Review: Cabaret Macabre: The Return Visit at Happenstance Theater

TheatreBloom rating:

Like an old friend autumn greats Baltimore with its crisp chilly nights, its darkened spirits and shades of Halloween, and its spine-tingling tales of doom and gloom. So too does Happenstance Theater great its faithful followers on its annual return to Baltimore Theatre Project. Cabaret Macabre: The Return Visit materializes from the theatrical ether to haunt, mesmerize, and enchant its audience, both newcomers and fond friends. A living theatrical collage of macabre inspiration in fluid, poetic movement, The Return Visit is an intimate caress of darkness, both familiar in its dark mystique and surprisingly exciting with new twists and turns.

Nods of praise all across the creative board are well deserved of Lighting Designer Kris Thompson and Costume Confabulator Sabrina Mandell. The aesthetic ties richly into the multitude of macabre inspirations that influences the performance. Both Thompson’s use of lighting and shadow helps to create intimate vignettes of the spooky variety, finding the humor in those more light-hearted and the severity in those with deep gravitational pull. Mandell approaches the piece in a similar vein, using more white than seen in previous incarnations, but the effect is a delicate blend of light, color, and its absence which easily sets the tone for the evening.

Working together as the tremendous ensemble that they are, Happenstance Theater Company members Gwen Grastorf, Karen Hansen, Mark Jaster, Sabrina Mandell, Sarah Olmsted Thomas, and Alex Vernon provide 75 minutes of delightful entertainment that is perfect for the macabre season of autumn. Serving as the vanguard to vivacious clown work, the harbinger of Halloween, and the herald of kinetic theatrics, the company brings Cabaret Macabre: The Return Visit to the stage in ways that entreat the audience to each member’s unique performance specialty as well as the combined efforts of the ensemble, moving, singing, and performing as one fluid unit.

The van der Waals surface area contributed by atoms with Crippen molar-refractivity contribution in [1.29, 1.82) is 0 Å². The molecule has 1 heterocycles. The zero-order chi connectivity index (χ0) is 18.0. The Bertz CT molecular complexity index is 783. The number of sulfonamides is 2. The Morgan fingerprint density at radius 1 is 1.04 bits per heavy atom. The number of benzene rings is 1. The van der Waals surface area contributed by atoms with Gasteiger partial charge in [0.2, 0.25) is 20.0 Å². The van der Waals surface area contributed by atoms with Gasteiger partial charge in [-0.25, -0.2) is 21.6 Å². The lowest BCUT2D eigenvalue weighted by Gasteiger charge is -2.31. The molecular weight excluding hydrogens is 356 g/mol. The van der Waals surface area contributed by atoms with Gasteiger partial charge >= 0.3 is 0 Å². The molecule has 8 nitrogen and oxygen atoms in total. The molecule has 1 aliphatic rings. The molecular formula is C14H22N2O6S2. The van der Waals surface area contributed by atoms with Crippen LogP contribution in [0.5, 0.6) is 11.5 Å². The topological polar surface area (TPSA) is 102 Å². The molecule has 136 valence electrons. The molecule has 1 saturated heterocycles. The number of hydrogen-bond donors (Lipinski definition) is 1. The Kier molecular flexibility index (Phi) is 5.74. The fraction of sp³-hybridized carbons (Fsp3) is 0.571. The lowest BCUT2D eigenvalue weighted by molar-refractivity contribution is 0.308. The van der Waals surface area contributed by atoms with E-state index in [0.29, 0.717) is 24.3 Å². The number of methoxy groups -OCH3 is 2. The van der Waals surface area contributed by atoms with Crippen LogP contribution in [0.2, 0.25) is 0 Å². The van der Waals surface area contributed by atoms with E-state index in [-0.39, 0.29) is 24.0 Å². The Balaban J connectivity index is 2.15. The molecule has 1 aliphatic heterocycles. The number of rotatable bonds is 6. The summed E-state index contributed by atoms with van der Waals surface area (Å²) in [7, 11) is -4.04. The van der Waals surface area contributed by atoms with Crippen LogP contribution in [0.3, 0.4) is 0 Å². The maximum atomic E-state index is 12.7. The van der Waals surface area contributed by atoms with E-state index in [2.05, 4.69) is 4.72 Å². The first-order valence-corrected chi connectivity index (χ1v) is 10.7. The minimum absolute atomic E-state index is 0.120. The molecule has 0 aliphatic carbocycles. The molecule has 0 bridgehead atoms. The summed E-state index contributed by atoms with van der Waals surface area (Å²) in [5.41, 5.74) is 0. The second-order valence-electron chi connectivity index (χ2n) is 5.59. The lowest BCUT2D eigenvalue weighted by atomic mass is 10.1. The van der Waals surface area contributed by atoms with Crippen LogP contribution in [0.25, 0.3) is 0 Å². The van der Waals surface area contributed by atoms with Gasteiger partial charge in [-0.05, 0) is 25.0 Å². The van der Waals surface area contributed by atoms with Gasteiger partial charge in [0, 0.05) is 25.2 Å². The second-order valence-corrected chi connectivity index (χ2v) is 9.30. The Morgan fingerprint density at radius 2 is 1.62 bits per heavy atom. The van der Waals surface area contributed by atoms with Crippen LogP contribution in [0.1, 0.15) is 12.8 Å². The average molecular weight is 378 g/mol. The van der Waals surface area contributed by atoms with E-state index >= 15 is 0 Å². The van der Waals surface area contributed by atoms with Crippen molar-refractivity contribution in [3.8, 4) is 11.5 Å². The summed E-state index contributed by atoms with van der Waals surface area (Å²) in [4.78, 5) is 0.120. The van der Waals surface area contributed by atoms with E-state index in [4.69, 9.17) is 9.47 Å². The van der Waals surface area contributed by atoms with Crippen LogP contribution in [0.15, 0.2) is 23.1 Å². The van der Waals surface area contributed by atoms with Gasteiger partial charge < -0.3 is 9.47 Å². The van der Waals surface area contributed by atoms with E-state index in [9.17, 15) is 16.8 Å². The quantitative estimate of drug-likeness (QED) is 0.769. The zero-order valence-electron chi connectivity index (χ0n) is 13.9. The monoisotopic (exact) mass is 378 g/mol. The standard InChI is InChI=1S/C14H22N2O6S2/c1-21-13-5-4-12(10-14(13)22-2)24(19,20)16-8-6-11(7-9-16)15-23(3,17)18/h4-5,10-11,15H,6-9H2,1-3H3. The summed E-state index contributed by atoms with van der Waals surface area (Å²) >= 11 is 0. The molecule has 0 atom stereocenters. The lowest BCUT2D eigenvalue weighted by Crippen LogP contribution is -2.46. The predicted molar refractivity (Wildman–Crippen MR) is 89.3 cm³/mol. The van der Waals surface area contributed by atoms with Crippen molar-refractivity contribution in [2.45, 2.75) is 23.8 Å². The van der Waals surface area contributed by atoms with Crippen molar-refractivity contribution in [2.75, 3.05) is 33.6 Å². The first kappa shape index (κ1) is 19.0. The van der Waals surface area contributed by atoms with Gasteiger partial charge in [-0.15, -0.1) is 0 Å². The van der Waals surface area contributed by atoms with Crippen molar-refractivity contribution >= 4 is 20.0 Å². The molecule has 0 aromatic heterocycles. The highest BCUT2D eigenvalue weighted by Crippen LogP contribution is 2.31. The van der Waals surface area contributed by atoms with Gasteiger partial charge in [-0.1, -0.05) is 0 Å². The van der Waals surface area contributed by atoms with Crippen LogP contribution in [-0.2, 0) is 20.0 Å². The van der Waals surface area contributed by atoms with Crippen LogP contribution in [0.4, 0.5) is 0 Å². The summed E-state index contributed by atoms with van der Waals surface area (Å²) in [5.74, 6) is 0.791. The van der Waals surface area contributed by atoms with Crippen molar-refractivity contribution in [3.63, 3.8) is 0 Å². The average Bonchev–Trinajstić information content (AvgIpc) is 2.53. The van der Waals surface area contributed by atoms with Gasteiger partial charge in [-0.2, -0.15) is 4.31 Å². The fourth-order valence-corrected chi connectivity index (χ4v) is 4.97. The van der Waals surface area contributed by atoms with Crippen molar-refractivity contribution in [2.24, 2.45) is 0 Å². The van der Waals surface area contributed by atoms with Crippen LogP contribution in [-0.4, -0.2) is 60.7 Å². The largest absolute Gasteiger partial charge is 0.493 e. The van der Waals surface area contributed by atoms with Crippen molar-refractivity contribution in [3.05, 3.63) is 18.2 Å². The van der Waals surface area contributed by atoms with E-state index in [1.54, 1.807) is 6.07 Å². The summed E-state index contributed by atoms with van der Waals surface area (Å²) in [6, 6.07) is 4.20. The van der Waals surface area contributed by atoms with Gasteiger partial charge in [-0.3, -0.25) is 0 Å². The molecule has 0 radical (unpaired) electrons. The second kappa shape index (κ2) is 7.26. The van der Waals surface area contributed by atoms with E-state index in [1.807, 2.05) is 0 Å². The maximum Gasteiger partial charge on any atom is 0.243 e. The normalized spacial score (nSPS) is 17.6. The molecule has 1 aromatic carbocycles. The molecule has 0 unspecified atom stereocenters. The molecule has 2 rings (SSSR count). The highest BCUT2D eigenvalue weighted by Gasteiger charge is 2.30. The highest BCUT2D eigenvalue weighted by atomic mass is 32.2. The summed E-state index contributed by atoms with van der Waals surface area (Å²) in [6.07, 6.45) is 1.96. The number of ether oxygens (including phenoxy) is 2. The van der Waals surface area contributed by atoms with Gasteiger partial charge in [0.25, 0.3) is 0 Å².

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Master Mime Mark Jaster reprises, among other vignettes, his silent imitation of ‘Mannequins.’ This snippet of the collage is easily identified as a crowd favorite and showcases Jaster’s impressive ability to emote and communicate through the simplest of gestures and facial expressions. Sabrina Mandell, the princess of unpleasantness, delves deep into the maniacal mindset of her juvenile character who skips rope to morbid rhymes and plays just a bit too deviously with her dollies. There is a delectably unsavory through-line with these dollies and two characters from ‘The Broken Locket’, played by Alex Vernon ad Sarah Olmsted Thomas.

Both Thomas and Vernon use their adroit bodies against Thompson’s subtle lighting in shades of turquoise to create the morose illusion of struggling to swim as they sink blissfully into drowning. This, among a great many other moments, showcases their physical prowess with terrific consistency. Gwen Grastorf can be seen reprising her iconic character of the embittered maid. With new levels of sneaky snark and more pop-ups than usual, Grastorf is easily spotted throughout the production, adding her own brand of mischief to the mayhem.

Stunning the audience, awing them, and impressing them with over half a dozen weird and wonderful instruments— including the return of the double-trumpet (a Hansen original concoction), Music Composer and Arranger Karen Hansen underscores a great many moments in the grim collage with orchestrations most appropriate. Accompanied occasionally by Jaster on saw, Hansen works the musical elements into the show as if they were unique and quirky characters all their own.

When the company comes together to bounce through numbers like “Nix on the Glow-Worm, Lena!” or “The Sneak” there is a fabulous chemistry among them that adds a level of enthusiasm and engagement for the audience as they watch and tap their toes along in the house. Staring with the chaotic mayhem of the mural of madness that is about to ensue and ending with the tried and true Danse Macabre, which sends shivers up the spine, there is something unspeakably beautiful about all of the darkness expressed through movement in this show.

Running Time: 75 minutes with no intermission

Cabaret Macabre: The Return Visit plays through November 13, 2016 with Happenstance Theatre at The Baltimore Theatre Project— 45 W. Preston Street in Baltimore, MD. For tickets call (410) 752-8558 or purchase them online.


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